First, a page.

VEX Battery

The V5 Robot Battery is a Li-Ion 1100mAh battery that powers the V5 System

Competition teams should be able to use one Robot Battery for 2 or 3 matches without recharging. Remember that with V5, a low battery does not change the motor’s performance. The V5 Battery can output 20 amps continuously, providing enough power to run 10 motors at peak power output.


V5 Robot Battery Li-Ion 1100mAh

Battery Chemistry

Lithium Iron (LiFePO4)

Approx Lifespan

2000 full recharge cycles

Nominal Voltage

12.8 Volts

Maximum Current

20 Amps

Maximum Output Power

256 Watts

# Motors at Peak Power


Low Battery Performance

Motors output 100% Power


14 Wh


0.77lbs (350g)


On of the main issues that has been noted with V5 batteries is the flashing red lights issue. Sometimes while charging or using a V5 battery a loss of power will occur and the battery LEDs will flash red. The V5 Battery LED codes can be seen here. The current steps to solve this problem are to first allow the battery to charge to full capacity. If this doesn't solve the problem another solution could be to update the firmware using the firmware updater. And lastly a hardware reset of the battery by inserting a paperclip into the reset hole.

This section refers to the old VEX Cortex Battery which is no longer competition legal.

VEX manufactures a wide variety of VEX batteries, but the only model still in wide use is the 7.2 V, 3 Ah NiMH robot battery. The VEX Joystick now uses standard AAA batteries of any chemistry, and power can optionally be provided to either the joystick or using USB over VEXnet.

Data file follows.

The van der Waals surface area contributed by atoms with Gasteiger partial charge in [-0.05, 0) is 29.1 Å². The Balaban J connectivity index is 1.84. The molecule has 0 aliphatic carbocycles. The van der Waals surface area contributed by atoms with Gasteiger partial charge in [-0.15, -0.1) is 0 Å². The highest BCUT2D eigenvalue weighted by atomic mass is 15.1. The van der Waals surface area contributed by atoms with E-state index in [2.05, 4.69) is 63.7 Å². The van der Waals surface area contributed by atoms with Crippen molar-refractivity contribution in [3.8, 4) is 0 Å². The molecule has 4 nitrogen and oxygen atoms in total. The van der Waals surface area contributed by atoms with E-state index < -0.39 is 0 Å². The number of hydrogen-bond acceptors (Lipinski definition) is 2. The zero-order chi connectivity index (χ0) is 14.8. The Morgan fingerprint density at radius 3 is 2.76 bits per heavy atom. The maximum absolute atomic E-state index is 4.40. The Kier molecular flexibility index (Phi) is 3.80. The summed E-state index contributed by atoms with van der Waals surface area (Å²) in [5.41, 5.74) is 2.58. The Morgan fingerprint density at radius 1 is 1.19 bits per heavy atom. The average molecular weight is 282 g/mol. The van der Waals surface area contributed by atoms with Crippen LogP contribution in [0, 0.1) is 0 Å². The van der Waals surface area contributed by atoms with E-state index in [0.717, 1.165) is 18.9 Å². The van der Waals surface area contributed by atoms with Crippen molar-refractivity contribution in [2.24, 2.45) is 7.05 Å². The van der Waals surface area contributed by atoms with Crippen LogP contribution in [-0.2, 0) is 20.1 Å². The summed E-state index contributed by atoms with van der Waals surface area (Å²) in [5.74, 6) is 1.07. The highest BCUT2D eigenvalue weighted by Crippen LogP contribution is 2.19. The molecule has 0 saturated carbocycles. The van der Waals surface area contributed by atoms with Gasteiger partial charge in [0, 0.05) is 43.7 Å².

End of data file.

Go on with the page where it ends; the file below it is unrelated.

The 7.2V VEX battery is a moderate-quality 6-cell NiMH pack , weighing in at about 350 grams and coming with a standard Tamiya polarized power connector compatible with the VEX Cortex and pic. It is designed for powering most of a single VEX robot; a Power Expander may be used to add a second battery to the robot for high-current loads, and a third battery may be added under VEX Robotics College Challenge rules to power External Sensors.

As stated on the package, the nominal output voltage is 7.2 V. However, the voltage actually begins much higher, at up to 8.0 V when fully charged, and can be measured between 7.6 V and 7.0 V for most of the discharge cycle. Note that the battery's voltage measured when unplugged, as what one might obtain using a voltmeter or battery charger, is higher than the voltage that will be displayed under load. Sudden loads such as the startup or stall of a Motors may drop the voltage lower; if a backup battery is not installed, this may cause a reset of the VEX Cortex or pic.

A NiMH charger compatible with VEX batteries

The battery's nominal capacity is 3000 mAh or 3 Ah, dictating that in theory the battery will provide 3000 mA (3 A) for one hour, 1500 mA for two hours, or 6000 mA for 30 minutes. In practice, the capacity decreases with higher current draw, so that one might get closer to 20 minutes of runtime at 6 A. However, discharge at such high rates will reduce the battery's overall lifespan, and will generate excess heat. Tests have measured around 83 milliohms of internal impedance, which is average for a NiMH battery but much higher than what is commonly accepted in similar battery packs used for electric car racing.


When in doubt, check it out!

This battery must be charged with a NiMH compatible charger, not a NiCd or lithium device. Batteries should not be stored in hot or cold conditions, and should be removed from robots during storage. A fresh battery measures at about 7.8 - 8.0 V open-circuit, whereas anything under 7.4 V should be charged before use in a robot.

The VEX batteries have high self-discharge rates; a battery charged one day may be dead after only a few weeks on the shelf. When in doubt, measure the voltage and charge accordingly. Battery lifespan is increased by occasional refresh cycles and lower charging currents (but higher charging currents charge faster).


Batteries are traditionally mounted on VEX robots using battery straps. However, this is slow to switch and cumbersome to install. A better solution comes from using a slightly modified rack and pinion gearbox with a rotating latchable top to hold the battery securely in place, yet allow fast swapping in under five seconds.

Teams Contributed to this Article:

  • BLRS (Purdue SIGBots)

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